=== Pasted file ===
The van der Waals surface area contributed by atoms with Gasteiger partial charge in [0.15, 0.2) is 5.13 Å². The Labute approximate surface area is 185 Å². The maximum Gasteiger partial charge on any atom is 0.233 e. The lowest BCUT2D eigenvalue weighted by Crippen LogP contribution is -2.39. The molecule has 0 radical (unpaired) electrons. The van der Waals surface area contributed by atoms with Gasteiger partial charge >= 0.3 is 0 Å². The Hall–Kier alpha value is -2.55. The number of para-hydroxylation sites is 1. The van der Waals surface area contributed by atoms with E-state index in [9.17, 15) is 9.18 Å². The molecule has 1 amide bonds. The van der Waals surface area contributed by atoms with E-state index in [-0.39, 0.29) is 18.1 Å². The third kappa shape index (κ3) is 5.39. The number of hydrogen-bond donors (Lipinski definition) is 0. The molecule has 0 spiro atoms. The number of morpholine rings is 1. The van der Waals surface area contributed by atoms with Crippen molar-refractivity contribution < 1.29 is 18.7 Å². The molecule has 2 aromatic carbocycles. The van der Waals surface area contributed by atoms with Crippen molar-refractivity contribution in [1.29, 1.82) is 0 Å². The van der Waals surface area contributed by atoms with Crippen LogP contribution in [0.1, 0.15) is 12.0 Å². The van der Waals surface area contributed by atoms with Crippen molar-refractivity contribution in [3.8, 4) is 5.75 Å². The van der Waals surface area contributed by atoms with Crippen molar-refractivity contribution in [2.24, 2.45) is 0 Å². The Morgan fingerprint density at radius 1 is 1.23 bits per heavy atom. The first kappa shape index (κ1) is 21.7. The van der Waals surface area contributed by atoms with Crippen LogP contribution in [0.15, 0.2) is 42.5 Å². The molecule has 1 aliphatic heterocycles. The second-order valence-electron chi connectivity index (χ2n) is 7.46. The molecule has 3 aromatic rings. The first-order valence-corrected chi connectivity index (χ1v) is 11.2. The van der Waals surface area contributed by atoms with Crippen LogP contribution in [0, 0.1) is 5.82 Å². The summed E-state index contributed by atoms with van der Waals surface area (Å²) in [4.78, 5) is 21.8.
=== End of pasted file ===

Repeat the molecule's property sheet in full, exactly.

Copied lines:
The van der Waals surface area contributed by atoms with Gasteiger partial charge in [0.15, 0.2) is 5.13 Å². The Labute approximate surface area is 185 Å². The maximum Gasteiger partial charge on any atom is 0.233 e. The lowest BCUT2D eigenvalue weighted by Crippen LogP contribution is -2.39. The molecule has 0 radical (unpaired) electrons. The van der Waals surface area contributed by atoms with Gasteiger partial charge >= 0.3 is 0 Å². The Hall–Kier alpha value is -2.55. The number of para-hydroxylation sites is 1. The van der Waals surface area contributed by atoms with E-state index in [9.17, 15) is 9.18 Å². The molecule has 1 amide bonds. The van der Waals surface area contributed by atoms with E-state index in [-0.39, 0.29) is 18.1 Å². The third kappa shape index (κ3) is 5.39. The number of hydrogen-bond donors (Lipinski definition) is 0. The molecule has 0 spiro atoms. The number of morpholine rings is 1. The van der Waals surface area contributed by atoms with Crippen molar-refractivity contribution < 1.29 is 18.7 Å². The molecule has 2 aromatic carbocycles. The van der Waals surface area contributed by atoms with Crippen molar-refractivity contribution in [1.29, 1.82) is 0 Å². The van der Waals surface area contributed by atoms with Crippen LogP contribution in [0.1, 0.15) is 12.0 Å². The van der Waals surface area contributed by atoms with Crippen molar-refractivity contribution in [3.8, 4) is 5.75 Å². The van der Waals surface area contributed by atoms with Crippen molar-refractivity contribution in [2.24, 2.45) is 0 Å². The Morgan fingerprint density at radius 1 is 1.23 bits per heavy atom. The first kappa shape index (κ1) is 21.7. The van der Waals surface area contributed by atoms with Crippen LogP contribution in [0.15, 0.2) is 42.5 Å². The molecule has 1 aliphatic heterocycles. The second-order valence-electron chi connectivity index (χ2n) is 7.46. The molecule has 3 aromatic rings. The first-order valence-corrected chi connectivity index (χ1v) is 11.2. The van der Waals surface area contributed by atoms with Crippen LogP contribution in [0, 0.1) is 5.82 Å². The summed E-state index contributed by atoms with van der Waals surface area (Å²) in [4.78, 5) is 21.8.